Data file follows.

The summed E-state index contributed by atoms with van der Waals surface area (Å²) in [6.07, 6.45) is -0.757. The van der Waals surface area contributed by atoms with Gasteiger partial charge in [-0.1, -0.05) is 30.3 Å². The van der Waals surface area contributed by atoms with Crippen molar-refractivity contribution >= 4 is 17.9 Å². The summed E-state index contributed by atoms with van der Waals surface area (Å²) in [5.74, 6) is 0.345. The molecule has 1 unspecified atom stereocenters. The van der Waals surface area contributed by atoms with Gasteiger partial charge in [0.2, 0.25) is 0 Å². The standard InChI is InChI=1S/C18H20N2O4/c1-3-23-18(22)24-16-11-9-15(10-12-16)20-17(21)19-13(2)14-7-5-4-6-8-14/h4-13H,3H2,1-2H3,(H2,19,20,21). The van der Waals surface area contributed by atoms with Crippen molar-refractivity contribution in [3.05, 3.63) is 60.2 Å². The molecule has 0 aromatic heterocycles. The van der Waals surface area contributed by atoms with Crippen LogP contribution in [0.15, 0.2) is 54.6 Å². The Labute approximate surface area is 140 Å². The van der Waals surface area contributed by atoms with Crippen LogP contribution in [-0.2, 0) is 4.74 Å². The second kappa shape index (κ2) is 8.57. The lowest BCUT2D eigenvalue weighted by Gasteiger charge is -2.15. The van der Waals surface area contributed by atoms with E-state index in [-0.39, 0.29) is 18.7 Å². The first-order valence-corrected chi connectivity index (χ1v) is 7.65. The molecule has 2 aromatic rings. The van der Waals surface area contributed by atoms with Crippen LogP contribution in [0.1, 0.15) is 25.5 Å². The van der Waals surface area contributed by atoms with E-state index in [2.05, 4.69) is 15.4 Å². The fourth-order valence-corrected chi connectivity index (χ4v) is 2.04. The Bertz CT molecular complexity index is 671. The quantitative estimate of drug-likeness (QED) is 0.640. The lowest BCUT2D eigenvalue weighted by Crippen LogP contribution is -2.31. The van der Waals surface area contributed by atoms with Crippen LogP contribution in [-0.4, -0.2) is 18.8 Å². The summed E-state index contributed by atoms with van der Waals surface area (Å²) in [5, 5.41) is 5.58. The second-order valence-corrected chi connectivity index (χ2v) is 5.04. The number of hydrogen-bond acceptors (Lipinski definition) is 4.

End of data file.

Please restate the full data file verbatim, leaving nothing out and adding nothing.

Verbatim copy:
The summed E-state index contributed by atoms with van der Waals surface area (Å²) in [6.07, 6.45) is -0.757. The van der Waals surface area contributed by atoms with Gasteiger partial charge in [-0.1, -0.05) is 30.3 Å². The van der Waals surface area contributed by atoms with Crippen molar-refractivity contribution >= 4 is 17.9 Å². The summed E-state index contributed by atoms with van der Waals surface area (Å²) in [5.74, 6) is 0.345. The molecule has 1 unspecified atom stereocenters. The van der Waals surface area contributed by atoms with Gasteiger partial charge in [0.2, 0.25) is 0 Å². The standard InChI is InChI=1S/C18H20N2O4/c1-3-23-18(22)24-16-11-9-15(10-12-16)20-17(21)19-13(2)14-7-5-4-6-8-14/h4-13H,3H2,1-2H3,(H2,19,20,21). The van der Waals surface area contributed by atoms with Crippen molar-refractivity contribution in [3.05, 3.63) is 60.2 Å². The molecule has 0 aromatic heterocycles. The van der Waals surface area contributed by atoms with Crippen LogP contribution in [0.15, 0.2) is 54.6 Å². The Labute approximate surface area is 140 Å². The van der Waals surface area contributed by atoms with Crippen LogP contribution in [-0.2, 0) is 4.74 Å². The second kappa shape index (κ2) is 8.57. The lowest BCUT2D eigenvalue weighted by Gasteiger charge is -2.15. The van der Waals surface area contributed by atoms with E-state index in [-0.39, 0.29) is 18.7 Å². The first-order valence-corrected chi connectivity index (χ1v) is 7.65. The molecule has 2 aromatic rings. The van der Waals surface area contributed by atoms with Crippen LogP contribution in [0.1, 0.15) is 25.5 Å². The van der Waals surface area contributed by atoms with E-state index in [2.05, 4.69) is 15.4 Å². The fourth-order valence-corrected chi connectivity index (χ4v) is 2.04. The Bertz CT molecular complexity index is 671. The quantitative estimate of drug-likeness (QED) is 0.640. The lowest BCUT2D eigenvalue weighted by Crippen LogP contribution is -2.31. The van der Waals surface area contributed by atoms with Crippen LogP contribution in [-0.4, -0.2) is 18.8 Å². The summed E-state index contributed by atoms with van der Waals surface area (Å²) in [5, 5.41) is 5.58. The second-order valence-corrected chi connectivity index (χ2v) is 5.04. The number of hydrogen-bond acceptors (Lipinski definition) is 4.